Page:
Feedback is useless

Today’s message came from Facebook again. An agent was complaining about agents who don’t leave or give feedback. I would contend it’s useless to do so at the least and damaging to your negotiation position at most.

Agents know what is wrong with a listing. We do. If it smells of cigarettes or a bad dog, we know it. If the carpet is worn out or the paint colors are too unique, we know it and don’t get me started on wallpaper or carpet in the bathroom.

Sellers sometimes don’t trust us enough or we’re not confident enough to share the good, bad and ugly of the listing. Sometimes feedback in that case helps but it comes from broker opens and a specific request by the agent.

Feedback from buyers at showings is usually wrong or too generic to be helpful. It’s wrong because buyers either love it or hate it in about 30 seconds and most of the time they don’t really know why.

Generic feedback is really coming because the don’t know what else to say.

I’ve seen both of these scenarios in real-time and this idea came to me after reading Blink by Malcolm Gladwell. If you’ve worked with buyers for a while, you know when they’ve decided on the house. We see signs like them putting furniture in a room, mentally or an exclamation, “this is it” as soon as they walk in the door.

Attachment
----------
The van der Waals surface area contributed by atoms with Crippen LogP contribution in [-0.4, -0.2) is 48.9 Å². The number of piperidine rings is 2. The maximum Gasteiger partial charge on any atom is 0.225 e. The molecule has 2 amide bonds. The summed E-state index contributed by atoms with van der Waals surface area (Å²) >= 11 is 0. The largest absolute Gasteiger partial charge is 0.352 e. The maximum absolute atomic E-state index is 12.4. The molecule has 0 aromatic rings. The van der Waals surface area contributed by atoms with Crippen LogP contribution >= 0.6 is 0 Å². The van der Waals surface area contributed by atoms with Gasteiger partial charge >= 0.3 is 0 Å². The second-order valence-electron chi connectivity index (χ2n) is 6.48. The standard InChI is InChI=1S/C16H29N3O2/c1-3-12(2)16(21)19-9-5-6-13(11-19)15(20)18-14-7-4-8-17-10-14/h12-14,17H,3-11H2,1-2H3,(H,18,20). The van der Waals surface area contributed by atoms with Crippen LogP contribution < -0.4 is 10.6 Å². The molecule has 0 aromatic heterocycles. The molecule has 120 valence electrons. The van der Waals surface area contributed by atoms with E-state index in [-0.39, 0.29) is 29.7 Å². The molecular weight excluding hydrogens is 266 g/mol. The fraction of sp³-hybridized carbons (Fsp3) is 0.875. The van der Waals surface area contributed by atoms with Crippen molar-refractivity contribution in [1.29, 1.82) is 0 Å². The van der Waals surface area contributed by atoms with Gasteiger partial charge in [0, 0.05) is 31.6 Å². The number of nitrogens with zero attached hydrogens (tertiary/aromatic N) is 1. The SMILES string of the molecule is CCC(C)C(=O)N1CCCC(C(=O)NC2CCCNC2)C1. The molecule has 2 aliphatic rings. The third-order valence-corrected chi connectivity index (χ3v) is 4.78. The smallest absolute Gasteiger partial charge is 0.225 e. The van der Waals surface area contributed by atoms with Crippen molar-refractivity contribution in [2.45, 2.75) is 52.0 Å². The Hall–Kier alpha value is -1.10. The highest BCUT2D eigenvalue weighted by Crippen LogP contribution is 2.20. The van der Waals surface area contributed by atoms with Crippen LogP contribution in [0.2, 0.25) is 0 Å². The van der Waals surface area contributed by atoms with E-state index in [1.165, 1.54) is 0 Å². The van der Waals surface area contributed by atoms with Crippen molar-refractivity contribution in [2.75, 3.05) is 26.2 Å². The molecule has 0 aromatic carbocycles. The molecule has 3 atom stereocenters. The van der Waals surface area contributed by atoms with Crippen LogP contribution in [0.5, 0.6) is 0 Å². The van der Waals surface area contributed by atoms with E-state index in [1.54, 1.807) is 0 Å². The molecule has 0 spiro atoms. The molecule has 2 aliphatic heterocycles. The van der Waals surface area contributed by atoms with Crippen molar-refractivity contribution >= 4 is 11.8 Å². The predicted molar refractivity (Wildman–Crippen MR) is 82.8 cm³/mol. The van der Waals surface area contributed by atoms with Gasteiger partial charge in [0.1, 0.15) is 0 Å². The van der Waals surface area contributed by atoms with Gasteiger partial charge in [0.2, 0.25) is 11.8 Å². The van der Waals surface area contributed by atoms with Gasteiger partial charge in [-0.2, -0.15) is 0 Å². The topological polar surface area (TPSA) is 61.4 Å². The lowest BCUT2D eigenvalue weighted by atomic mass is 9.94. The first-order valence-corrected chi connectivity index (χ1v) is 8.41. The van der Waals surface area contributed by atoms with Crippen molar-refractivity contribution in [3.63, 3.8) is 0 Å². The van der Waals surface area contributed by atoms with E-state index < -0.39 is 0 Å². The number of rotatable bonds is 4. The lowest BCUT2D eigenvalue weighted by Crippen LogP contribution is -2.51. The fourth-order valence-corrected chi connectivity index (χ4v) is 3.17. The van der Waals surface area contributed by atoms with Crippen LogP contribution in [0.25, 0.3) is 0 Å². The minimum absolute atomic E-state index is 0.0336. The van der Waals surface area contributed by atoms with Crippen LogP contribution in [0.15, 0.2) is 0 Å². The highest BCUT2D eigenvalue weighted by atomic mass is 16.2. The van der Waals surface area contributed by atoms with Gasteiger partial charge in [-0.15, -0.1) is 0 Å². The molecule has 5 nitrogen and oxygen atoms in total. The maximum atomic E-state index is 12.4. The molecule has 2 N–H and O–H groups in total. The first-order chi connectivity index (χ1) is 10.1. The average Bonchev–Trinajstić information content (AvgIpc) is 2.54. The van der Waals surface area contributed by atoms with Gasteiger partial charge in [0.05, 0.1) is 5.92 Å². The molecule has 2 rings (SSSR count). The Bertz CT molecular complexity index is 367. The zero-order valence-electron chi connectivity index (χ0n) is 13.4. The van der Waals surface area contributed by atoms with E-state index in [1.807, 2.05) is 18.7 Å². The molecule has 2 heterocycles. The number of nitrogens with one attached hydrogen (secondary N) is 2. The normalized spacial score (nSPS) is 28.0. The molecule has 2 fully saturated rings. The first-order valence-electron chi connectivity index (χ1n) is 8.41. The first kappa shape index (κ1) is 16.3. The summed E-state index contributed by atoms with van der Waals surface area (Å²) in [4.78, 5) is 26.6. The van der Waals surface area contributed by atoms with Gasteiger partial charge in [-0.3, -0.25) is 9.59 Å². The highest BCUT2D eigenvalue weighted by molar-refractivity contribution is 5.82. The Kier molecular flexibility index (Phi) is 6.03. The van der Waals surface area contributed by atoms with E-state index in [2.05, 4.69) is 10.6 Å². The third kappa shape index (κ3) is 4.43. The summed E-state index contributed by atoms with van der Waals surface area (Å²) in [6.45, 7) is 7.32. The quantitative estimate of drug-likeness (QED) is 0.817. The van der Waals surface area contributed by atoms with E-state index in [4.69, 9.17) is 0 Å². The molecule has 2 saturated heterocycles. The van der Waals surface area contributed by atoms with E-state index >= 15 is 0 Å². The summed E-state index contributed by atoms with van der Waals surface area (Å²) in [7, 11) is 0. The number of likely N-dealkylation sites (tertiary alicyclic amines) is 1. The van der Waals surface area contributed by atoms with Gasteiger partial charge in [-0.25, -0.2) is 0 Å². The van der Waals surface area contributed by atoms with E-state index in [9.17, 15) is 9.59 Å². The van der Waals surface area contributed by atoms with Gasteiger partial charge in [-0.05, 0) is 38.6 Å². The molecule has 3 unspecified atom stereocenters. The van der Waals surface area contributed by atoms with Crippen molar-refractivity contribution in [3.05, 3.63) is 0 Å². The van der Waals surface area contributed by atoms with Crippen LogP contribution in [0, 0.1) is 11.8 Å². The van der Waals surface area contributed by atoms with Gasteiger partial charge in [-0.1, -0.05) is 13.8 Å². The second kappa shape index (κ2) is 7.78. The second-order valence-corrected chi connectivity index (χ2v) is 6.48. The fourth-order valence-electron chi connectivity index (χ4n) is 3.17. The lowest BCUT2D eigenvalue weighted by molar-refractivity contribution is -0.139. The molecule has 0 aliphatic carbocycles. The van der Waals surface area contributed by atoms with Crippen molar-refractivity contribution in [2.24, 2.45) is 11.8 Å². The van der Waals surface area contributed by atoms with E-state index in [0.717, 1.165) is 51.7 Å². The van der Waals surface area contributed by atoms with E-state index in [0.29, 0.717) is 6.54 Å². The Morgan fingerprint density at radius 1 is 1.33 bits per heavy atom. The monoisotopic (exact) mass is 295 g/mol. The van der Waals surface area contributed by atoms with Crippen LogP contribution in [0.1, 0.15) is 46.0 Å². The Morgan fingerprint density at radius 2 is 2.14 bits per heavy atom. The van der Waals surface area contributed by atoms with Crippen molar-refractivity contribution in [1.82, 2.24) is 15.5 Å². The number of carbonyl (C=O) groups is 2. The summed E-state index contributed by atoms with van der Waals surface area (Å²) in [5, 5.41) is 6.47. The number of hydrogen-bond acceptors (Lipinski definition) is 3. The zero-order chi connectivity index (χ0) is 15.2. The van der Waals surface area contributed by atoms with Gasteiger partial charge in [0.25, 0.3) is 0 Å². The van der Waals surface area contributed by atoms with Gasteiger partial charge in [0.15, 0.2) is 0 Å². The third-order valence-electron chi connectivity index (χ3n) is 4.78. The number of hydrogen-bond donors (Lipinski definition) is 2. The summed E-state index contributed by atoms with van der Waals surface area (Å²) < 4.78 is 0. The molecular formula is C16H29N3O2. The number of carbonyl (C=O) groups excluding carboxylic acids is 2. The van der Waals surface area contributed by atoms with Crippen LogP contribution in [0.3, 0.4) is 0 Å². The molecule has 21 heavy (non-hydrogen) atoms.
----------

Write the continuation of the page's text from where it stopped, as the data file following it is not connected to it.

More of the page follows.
A personal story, my wife and I were buying a house in Indianapolis in the 80’s and as we drove into the neighborhood with our agent, my wife said “I want to raise our boys here” and we hadn’t even seen the house yet. We bought that house even though it was a bit small and only had 1.5 baths.

We decide quickly and most times don’t know why. We just like it and if that’s true we’ll pick a house that is less than perfect because of it. I think this might be the source of our “buyers are liars” mantra. It’s not true, they just don’t know what they want until they see it.

So, what do you do about it?

First, I’d recommend the buyers do drivebys before you go show them the inside. They get to eliminate those houses the pictures don’t show all the things they don’t like. Power lines, crowded streets, uphill driveways, and the things agents attempt to hide from the public until they get in front of it.

If the buyer arrives to see it for the first time and they hate it, there is a compulsion to go inside, even if there is no intent to purchase it. Curiosity, obligation, or just unwillingness to reject at first glance causes us to show a house they don’t like, don’t want and we have to give useless feedback to satisfy the agent or seller. Drivebys reduce showings by about 80% in my experience and that reduces the need for feedback to those listings.

Second, agent responses are way more useful than buyer ones. If I know the buyer is walking and I don’t have to negotiate the deal, I’ll give some specific things to help the listing agent, otherwise, I’m bringing an offer and that’s is the best form of feedback, isn’t it?

I’d love to hear your ‘feedback’ on this article 😁because I know you have an opinion. See if you can change my mind.

Thanks for listening,
Jerry Robertson

PS I’d like to invite you to my Facebook group for agents who put in the hours and effort to work every day. It’s called The Everyday Agent and focuses on working by referral, serving our clients the best we know how. Come check it out.